The main thing to keep in mind is that $SPX has not broken down below support at 2800. It was tested — more or less — once again yesterday and has held so far. A close below 2800 would be very negative from the viewpoint of the $SPX chart.
Overheard, the major resistance on the $SPX chart is the double top at the all-time highs. More than one bear market has started from a similar pattern.
Equity-only put-call ratios remain strongly on sell signals. They are continuing to rise daily, and they are really not far up their charts yet — meaning there is plenty of room to go before they become “oversold.”
Breadth has been poor of late, and thus both breadth oscillators are once again in agreement, and they are on sell signals.
Volatility, however, is not worried about any of these things. $VIX is at extremely low levels, considering the internal damage that has been done to the market. A sustained move back above 17 would be bearish.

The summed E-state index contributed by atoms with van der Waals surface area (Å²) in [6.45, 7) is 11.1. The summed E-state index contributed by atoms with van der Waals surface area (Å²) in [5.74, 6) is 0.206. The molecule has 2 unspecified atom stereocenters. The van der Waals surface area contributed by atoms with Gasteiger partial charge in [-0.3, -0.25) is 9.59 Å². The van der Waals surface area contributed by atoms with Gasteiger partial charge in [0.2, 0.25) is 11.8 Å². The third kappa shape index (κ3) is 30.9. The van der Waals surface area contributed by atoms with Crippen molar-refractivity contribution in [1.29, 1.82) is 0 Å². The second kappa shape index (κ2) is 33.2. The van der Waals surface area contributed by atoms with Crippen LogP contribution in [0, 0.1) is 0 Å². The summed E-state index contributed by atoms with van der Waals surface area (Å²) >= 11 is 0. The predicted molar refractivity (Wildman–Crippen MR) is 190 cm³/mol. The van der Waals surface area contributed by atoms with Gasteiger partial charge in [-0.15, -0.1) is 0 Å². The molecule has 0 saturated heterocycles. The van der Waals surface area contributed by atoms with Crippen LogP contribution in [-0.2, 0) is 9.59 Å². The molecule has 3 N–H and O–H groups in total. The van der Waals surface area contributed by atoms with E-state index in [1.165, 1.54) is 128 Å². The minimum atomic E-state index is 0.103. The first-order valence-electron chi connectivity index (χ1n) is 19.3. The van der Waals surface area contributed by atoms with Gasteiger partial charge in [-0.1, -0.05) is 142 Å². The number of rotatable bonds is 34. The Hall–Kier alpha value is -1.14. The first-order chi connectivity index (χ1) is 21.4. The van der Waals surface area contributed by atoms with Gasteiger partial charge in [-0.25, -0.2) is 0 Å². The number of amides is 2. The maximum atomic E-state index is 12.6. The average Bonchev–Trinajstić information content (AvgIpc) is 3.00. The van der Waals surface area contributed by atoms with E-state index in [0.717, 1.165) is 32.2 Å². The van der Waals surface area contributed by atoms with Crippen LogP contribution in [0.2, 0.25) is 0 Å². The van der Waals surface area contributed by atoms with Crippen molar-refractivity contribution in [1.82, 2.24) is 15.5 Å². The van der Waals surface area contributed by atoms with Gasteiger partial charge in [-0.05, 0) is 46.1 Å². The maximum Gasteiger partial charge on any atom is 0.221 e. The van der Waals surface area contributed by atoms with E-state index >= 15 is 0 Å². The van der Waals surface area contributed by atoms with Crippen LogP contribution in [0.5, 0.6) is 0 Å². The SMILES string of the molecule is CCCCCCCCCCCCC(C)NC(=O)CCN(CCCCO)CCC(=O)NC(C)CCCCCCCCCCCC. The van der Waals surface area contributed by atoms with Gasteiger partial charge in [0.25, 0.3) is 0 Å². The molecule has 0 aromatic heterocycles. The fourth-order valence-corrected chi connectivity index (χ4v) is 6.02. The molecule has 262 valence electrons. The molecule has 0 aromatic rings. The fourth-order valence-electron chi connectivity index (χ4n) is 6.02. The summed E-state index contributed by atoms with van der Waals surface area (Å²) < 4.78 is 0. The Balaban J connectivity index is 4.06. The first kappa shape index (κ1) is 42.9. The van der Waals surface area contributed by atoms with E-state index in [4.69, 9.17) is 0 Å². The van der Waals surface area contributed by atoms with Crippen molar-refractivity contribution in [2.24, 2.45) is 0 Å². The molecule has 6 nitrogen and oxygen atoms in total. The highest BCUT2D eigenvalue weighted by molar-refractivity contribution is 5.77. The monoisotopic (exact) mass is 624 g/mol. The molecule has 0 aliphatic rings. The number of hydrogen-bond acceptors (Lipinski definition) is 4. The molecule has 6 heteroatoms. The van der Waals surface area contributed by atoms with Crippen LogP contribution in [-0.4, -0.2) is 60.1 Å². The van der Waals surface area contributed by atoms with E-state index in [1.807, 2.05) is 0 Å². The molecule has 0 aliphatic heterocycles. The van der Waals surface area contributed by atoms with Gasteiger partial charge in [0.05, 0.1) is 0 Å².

In summary, there are plenty of negative indicators, mixed with a few oversold buy signals. But all that really matters is the 2800 level. The bulls can still resuce this market as long as $SPX does not close below 2800.
S&P 500 (SPX), CBOE Market Volatility Index (VIX), 21-Day Equity Only Put Call Ratio (PC21), and Weighted 21-Day Equity Only Put Call Ratio (PC21 w) charts updated each Friday.
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